The northern-most hotel of the world opens for one month in April in the North Pole. A Nordic travel company has made it possible to let people experience luxury in the middle of the arctic. This northern-most hotel in the North Pole is the only safe to visit for one month every year.
This hotel in the North Pole is virtually inaccessible for most of the year due to extreme weather conditions. This means that Santa Claus can prepare for the Christmas season in peace. Scandavian born Luxury Action opened an exclusive igloo hotel in 2018 and only a few visitors could visit the arctic and return being more aware of how climate change is affecting the region.
How is the accommodation?
Ten igloos are on offer in the North Pole igloo hotel, which comes equipped with central heating and their own toilet facilities. Walls of this igloo hotel are made up of glass so that you feel immersed in nature and the snow around you. From this spot, the famous Northern Lights can be viewed fully and on-site, you are guided by an Arctic wilderness guide, private chefs, and security.
As we talk about tourism, approximately 1000 people go to the North Pole every year. Most of these people stay in tents with special amenities needed to stay safe in the frozen environment. Janne Honkanen, CEO of Luxury Action, says, “I believe that this is the right time and right opportunity to give a chance for my guests to experience the North Pole with arctic explorers and scientists in a safe way.”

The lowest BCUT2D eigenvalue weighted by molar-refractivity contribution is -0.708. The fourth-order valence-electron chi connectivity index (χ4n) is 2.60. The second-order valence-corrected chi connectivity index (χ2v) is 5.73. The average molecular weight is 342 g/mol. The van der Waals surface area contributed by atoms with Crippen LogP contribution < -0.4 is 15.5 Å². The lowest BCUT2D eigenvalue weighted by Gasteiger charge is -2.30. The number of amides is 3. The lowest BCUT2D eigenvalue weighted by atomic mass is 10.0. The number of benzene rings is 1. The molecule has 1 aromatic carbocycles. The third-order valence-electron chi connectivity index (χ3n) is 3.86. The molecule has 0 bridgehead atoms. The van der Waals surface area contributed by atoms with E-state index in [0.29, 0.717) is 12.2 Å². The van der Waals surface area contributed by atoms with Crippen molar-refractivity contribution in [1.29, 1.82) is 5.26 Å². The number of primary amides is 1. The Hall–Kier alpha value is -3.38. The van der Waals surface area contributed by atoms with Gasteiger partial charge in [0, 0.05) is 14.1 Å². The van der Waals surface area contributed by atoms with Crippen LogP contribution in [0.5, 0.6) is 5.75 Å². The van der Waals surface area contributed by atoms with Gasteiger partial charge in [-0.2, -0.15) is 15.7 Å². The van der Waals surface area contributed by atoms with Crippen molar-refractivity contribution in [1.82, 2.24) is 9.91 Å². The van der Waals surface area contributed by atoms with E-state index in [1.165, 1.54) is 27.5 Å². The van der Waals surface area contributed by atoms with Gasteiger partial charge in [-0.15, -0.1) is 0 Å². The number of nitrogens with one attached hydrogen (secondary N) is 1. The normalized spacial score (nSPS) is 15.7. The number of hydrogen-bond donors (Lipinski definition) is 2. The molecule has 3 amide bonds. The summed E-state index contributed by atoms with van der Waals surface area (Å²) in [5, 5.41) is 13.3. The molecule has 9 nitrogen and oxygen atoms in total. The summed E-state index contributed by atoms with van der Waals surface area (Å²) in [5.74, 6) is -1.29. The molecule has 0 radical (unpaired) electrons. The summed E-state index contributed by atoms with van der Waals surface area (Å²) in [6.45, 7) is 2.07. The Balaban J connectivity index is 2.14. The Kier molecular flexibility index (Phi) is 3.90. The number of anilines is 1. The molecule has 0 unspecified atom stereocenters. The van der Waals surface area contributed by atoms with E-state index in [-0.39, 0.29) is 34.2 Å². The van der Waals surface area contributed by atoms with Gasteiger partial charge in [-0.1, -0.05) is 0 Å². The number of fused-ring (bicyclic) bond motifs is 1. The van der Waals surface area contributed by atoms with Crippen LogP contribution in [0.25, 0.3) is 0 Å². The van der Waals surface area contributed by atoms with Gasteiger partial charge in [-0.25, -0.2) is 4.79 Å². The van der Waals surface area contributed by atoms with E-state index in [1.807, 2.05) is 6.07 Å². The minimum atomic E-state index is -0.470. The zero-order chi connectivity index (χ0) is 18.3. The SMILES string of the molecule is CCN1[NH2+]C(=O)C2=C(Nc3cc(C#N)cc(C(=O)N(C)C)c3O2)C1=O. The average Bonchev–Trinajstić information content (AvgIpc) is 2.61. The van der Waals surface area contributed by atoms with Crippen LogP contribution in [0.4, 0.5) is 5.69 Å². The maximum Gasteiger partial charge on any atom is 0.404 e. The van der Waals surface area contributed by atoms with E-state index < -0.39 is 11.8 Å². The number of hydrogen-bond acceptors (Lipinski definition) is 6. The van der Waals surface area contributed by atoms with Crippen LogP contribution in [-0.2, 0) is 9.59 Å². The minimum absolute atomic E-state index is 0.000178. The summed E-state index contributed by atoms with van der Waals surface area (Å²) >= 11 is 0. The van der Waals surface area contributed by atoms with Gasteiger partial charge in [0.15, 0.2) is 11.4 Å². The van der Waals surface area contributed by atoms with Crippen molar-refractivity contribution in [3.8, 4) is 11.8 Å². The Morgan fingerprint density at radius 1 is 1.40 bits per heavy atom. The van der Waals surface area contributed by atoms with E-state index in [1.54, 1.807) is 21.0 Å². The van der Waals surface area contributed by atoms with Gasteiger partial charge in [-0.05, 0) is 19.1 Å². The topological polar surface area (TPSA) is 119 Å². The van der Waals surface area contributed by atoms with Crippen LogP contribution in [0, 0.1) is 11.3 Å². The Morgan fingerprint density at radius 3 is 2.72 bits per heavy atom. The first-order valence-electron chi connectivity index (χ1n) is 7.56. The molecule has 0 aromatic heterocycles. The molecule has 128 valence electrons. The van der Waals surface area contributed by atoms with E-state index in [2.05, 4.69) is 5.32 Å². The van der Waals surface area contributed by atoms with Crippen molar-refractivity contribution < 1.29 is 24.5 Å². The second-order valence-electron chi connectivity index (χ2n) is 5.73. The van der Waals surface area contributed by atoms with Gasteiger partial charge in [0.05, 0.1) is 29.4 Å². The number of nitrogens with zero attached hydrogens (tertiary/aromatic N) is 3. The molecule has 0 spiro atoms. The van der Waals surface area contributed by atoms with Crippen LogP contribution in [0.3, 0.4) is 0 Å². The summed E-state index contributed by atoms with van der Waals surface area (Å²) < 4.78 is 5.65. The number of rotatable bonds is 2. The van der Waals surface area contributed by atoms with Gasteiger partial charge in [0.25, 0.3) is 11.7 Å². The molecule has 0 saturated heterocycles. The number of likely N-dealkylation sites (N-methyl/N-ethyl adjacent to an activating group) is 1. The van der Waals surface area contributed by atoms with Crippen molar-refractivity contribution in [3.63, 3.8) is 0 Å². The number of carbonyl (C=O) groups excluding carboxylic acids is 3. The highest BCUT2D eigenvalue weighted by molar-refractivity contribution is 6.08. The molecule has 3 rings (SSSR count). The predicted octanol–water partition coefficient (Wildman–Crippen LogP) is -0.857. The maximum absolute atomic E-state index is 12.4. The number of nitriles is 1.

Is it sustainable to live?
The trip to the North Pole is designed to raise awareness around the climatic crisis, and the way global warming is affecting nature and wildlife. The CEO of Luxury Action says, “We make connections with the locals and get to see the effects first hand. It is a purely sustainable experience to live in an igloo in the North Pole.”
According to the study of ACCIONA, a global leader in sustainable solutions, every ton of CO2 released in the atmosphere in different ways results in the disappearance of 3m sq. of ice in the arctic region in summer. The biologist and Head of Sustainable Tourism, Wolfgang Gunther says that achieving truly sustainable tourism requires a comprehensive and ambitious approach that aims at balancing social, economical, and ecological needs. According to him, it is very crucial to reduce the CO2 footprint of activities related to tourism and luxury igloos made near the North Pole are in no way compatible with this challenge.
Gunther further says that without any doubt, luxury igloos are going to teach guests about the severity of the climate situation, but this is imaginable how it would compensate for the negative impacts of the trip itself.